Subgradient inequality for strongly convex functions

I need some help to follow the argument made here which says that $$f(x_t) - f(x^*) \geq \frac{\alpha}{2}\|x_t-x^*\|^2$$ if $f$ is $\alpha$ strongly convex and $x^*$ the minimizer of $f$.

From the definition of strong convexity we get \begin{align} f(x) -f(y) &\leq g_x^T(x-y)-\frac{\alpha}{2}\|x_t-x^*\|^2\\ f(y) -(x) &\geq g_x^T(y-x)+\frac{\alpha}{2}\|x_t-x^*\|^2 \end{align} for all $x,y$ and subgradient $g_x$ of $f$ at $x$. Especially for $x=x^*$.

Obviously we have to show that $g_{x^*}^T(y-x^*) \geq 0$.

If the $f$ is continuous then the set of subgradients is $\partial f(x) = \{\nabla f(x)\}$ and $g_{x^*} = \nabla f(x^*) = 0$ by optimiality of $x^*$. However I cannot see how this follows for non-continuous $f$.

• For non-continuous function, you have to verify its convexity piecewisely. Mar 10 '16 at 13:15
• There is a definition of strong convexity which does not depend on continuity. Mar 10 '16 at 13:23
• If $x^*$ is a minimizer of $f$, then by definition of subgradient $0 \in \partial f(x^*)$.
– p.s.
Mar 11 '16 at 1:50
• Yes, $0$ is one element in the set of subgradients. Can you elaborate on how $g_{x^*}^T(y-x^*) \geq 0$ follows for all $g_{x^*} \in \partial f(x^*)$? Mar 11 '16 at 6:46

One definition of strong convexity is that if $f$ is $\alpha$ strongly convex, then for all $y,x$ and for all $g \in \partial f(x)$. $$f(y)-f(x) \ge g^T(y-x) + \frac{\alpha}{2}\|y-x\|^2$$ The claimed statement is just a special case of the above equation. Note that if $x^*$ is a minimum of $f$, then $0 \in \partial f(x^*)$. So we can plug in $x=x^*$ and $g=0$ to the above and conclude that the following is true for all $y$: $$f(y)-f(x^*) \ge \frac{\alpha}{2}\|y-x^*\|^2$$ This is simply a weaker statement than strong convexity. I think you're getting confused by trying to prove that it's equivalent to strong convexity.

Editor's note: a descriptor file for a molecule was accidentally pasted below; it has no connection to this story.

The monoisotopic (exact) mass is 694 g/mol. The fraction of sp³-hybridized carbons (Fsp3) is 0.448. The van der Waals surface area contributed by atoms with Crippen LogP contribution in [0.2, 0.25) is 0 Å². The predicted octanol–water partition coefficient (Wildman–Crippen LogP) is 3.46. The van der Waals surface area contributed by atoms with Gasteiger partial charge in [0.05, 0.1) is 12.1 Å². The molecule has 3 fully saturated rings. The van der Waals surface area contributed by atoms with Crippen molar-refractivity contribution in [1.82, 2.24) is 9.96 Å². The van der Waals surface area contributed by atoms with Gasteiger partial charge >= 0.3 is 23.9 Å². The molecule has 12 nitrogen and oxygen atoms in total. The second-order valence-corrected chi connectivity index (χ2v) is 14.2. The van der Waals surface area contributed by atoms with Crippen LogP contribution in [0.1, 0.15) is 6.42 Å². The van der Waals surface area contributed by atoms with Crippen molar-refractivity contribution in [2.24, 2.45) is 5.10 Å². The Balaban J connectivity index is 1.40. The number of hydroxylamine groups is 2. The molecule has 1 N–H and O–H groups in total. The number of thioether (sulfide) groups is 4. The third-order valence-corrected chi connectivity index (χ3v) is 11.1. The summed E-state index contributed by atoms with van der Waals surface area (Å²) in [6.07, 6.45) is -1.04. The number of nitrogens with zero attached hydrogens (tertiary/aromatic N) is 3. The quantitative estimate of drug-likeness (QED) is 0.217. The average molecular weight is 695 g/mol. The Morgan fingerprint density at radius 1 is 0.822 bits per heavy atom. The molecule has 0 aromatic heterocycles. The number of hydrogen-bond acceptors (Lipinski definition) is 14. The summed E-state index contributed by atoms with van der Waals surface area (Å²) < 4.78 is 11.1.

• Isn't it necessary that the inequality holds for all $g$, not just the special case $g=0$? $g^T(y-x^*)$ could be negative for some $g \neq 0$ and the conclusion would be wrong. Mar 12 '16 at 18:26
• Here's a simple abstract example. Suppose $P$ is some function of variables $a,b$ with the property that $P(a,b) \ge 0$ for all $a,b$. Further suppose that $Q$ is a function of $a$ where $Q(a) = P(a, 0)$. Then we can conclude $Q(a) \ge 0$ for all $a$. Then your objection is equivalent to saying that we haven't proved anything for all $b$, but that's irrelevant to the claim.